Have you ever thought about using a slush fund to stabilize your budget?
This idea didn’t originate with me. In fact, I’m not sure that I view it very favorably. I prefer to budget my money to the penny. That way I know exactly
where all of my money is going. (Yes, I keep a spending log)
If I have a budget failure I go to my emergency savings to fill the lack. (It may not even be a full-blown emergency. That implies something unexpected. It might be something I’m already preparing—saving—for that has increased in urgency and needs to be taken care of now.) Of course, you know that before I tap those funds, I’ll explore other approaches to the situation to see if I might be able to defer the need for them.
I do understand that life happens. It happens to all of us from time to time. When I take money from my emergence fund, I’m very careful to keep track of how I’m using it. This allows me to review my records and see if I’m developing a negative trend (bad habits). If I have to take money from my emergency fund too often for the same type of event, I’ll know I need to rework my budget (or exercise more self-control.)
The Slush Fund Approach
Some people want to have on hand a stash of cash they can go to that will cover unexpected expenses. This is their slush fund. It’s not wrong to have some money that can be used to keep the financial aspect of your life from becoming chaotic, but that’s what the emergency accounts are for. The practice of having money lying around increases the probability of your attitude towards it becoming very casual. This could lead to dependency and almost certainly a lack of accountability for it.
I want to clarify the difference between an emergency savings account and a slush fund. (And, yes. Emergency savings can be called an “Emergency Fund,” but right now I want you to view the concepts of “fund” and “savings” separately.)
Your budget should require that you make regular deposits to your emergency savings. That money should be somewhere secure (like a bank account) but fairly easy to access. You don’t want it where it is constantly tempting you to make use of it.
At this point the difference may seem to be an issue of semantics, but let’s take a look at the definition of “slush fund” from an online Merriam-Webster dictionary:
1: A fund from the sale of refuse to obtain small luxuries or pleasures for a warship’s crew
2: A fund for bribing public officials or carrying on corruptive propaganda
3: An unregulated fund, often used for illicit purposes.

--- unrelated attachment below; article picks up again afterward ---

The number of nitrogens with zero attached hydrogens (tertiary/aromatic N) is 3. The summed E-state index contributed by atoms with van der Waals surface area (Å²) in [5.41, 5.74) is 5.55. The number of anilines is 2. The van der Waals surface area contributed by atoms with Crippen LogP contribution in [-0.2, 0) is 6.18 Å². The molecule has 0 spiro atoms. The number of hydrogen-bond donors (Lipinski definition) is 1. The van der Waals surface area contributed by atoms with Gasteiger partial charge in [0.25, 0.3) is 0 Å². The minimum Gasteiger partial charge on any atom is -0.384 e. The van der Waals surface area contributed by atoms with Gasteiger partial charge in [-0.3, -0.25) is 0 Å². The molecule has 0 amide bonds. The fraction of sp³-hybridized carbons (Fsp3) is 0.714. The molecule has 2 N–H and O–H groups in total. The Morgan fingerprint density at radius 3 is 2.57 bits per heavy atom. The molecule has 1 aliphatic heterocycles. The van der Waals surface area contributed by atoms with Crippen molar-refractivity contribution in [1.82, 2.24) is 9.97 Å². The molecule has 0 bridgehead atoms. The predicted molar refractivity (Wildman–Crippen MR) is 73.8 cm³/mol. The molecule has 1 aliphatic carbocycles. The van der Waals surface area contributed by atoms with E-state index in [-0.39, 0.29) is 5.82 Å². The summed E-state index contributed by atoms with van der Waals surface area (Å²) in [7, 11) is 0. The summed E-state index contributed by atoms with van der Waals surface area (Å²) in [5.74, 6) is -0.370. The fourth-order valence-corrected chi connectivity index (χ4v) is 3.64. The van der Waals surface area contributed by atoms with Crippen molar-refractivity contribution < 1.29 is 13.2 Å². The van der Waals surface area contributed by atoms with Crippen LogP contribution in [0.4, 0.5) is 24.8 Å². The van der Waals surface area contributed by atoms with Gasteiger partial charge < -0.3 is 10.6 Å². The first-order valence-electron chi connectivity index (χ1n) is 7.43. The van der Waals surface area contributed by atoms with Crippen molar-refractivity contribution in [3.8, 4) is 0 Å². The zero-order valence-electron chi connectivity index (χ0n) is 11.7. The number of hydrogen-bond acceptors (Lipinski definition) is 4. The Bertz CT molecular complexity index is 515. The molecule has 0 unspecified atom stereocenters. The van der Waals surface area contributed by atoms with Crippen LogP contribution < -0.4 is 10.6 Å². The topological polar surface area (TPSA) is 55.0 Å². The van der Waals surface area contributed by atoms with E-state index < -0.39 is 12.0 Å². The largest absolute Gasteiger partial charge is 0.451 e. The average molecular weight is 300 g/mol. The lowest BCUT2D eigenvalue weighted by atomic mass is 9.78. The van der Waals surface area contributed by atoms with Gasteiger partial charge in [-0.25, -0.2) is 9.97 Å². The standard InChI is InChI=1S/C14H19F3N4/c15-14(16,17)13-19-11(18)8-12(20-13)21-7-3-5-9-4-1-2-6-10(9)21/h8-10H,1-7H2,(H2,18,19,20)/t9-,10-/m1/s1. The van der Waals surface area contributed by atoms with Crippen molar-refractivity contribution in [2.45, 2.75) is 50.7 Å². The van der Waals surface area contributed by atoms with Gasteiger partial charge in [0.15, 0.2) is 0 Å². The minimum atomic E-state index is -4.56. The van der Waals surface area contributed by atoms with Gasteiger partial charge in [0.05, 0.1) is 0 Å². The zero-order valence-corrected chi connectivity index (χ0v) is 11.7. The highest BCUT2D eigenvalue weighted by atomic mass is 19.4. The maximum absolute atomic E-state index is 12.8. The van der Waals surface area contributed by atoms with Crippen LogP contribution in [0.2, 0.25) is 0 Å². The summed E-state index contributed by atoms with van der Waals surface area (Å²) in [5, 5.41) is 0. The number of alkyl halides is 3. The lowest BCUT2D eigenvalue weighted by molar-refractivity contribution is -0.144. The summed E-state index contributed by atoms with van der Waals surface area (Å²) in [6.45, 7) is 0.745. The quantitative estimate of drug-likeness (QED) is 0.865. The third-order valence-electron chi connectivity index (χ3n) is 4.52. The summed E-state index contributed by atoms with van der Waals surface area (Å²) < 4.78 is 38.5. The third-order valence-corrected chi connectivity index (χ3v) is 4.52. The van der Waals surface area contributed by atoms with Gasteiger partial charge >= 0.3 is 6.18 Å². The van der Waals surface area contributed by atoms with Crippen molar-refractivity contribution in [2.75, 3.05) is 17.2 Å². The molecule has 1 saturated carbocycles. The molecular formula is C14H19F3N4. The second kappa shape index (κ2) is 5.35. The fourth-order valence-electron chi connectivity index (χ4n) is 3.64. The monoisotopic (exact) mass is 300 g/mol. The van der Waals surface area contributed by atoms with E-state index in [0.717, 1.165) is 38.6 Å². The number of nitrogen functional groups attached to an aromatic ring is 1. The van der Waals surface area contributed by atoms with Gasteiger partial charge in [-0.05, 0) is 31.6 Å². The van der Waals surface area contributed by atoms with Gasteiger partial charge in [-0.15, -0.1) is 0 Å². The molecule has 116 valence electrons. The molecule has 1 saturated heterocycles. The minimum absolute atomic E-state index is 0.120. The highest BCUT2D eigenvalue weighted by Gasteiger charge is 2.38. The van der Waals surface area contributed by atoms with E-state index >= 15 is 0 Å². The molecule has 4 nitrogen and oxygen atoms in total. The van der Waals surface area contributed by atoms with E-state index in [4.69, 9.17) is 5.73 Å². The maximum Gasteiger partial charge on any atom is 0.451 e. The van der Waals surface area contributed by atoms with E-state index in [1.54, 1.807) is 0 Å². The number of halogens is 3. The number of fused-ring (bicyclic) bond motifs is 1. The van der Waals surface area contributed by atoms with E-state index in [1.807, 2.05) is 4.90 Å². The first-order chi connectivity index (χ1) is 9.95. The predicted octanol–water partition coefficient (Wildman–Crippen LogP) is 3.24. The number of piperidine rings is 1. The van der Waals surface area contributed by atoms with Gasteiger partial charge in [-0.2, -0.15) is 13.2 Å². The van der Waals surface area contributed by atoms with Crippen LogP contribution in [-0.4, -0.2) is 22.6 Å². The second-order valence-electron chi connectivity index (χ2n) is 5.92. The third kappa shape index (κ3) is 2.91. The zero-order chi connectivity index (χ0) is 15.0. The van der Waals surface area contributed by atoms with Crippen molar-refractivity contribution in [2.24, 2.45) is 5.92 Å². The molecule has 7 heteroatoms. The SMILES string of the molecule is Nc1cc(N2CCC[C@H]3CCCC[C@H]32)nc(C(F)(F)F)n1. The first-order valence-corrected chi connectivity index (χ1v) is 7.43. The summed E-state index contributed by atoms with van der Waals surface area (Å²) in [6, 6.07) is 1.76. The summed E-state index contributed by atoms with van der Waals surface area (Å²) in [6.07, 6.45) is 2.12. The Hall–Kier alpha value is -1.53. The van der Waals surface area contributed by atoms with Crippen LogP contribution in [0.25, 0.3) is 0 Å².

None of these definitions have great connotations.
Now, I’m not saying your slush fund is underhanded, illicit, or illegal, but the origins of the term does tend to support my feeling that there may be a tendency to abuse its purpose. If all you have to do “to make things right” is grab some money out of an envelope or a fake can of shaving cream, it’s highly unlikely you’ll take the time to annotate the how much or the when or why at the time…A couple of weeks later it will be unlikely that you’ll remember much about the incident.
Here’s where the advantage of budgeting comes in. The purpose of a budget is to control spending and to know where your money is going. Budgeting requires recordkeeping and review, and as I do these procedures I can see where I need to make adjustments and eliminate waste.
Some people fall into a trap of using a slush fund to finance recurring expenses. Since these are periodically repeated events that can be anticipated, they should not be treated as emergencies. Payment for these should be included in a budget
Some people use a “slush fund” to bail themselves out of financial trouble. Because I want to track every penny, I don’t. I want to know where my money is going. I budget.
If we don’t account for where, when, and how we spend our money, it’s easy to become reckless or wasteful–and not even be aware we’re doing it. That’s the real problem with a slush fund—which tends to be an unregulated, easily accessible stash.
As I just said, I don’t have a slush fund. I do have a regularly funded reserve for emergencies. A budgeted “Emergency Fund” helps keep me honest and focused on the true state of my finances.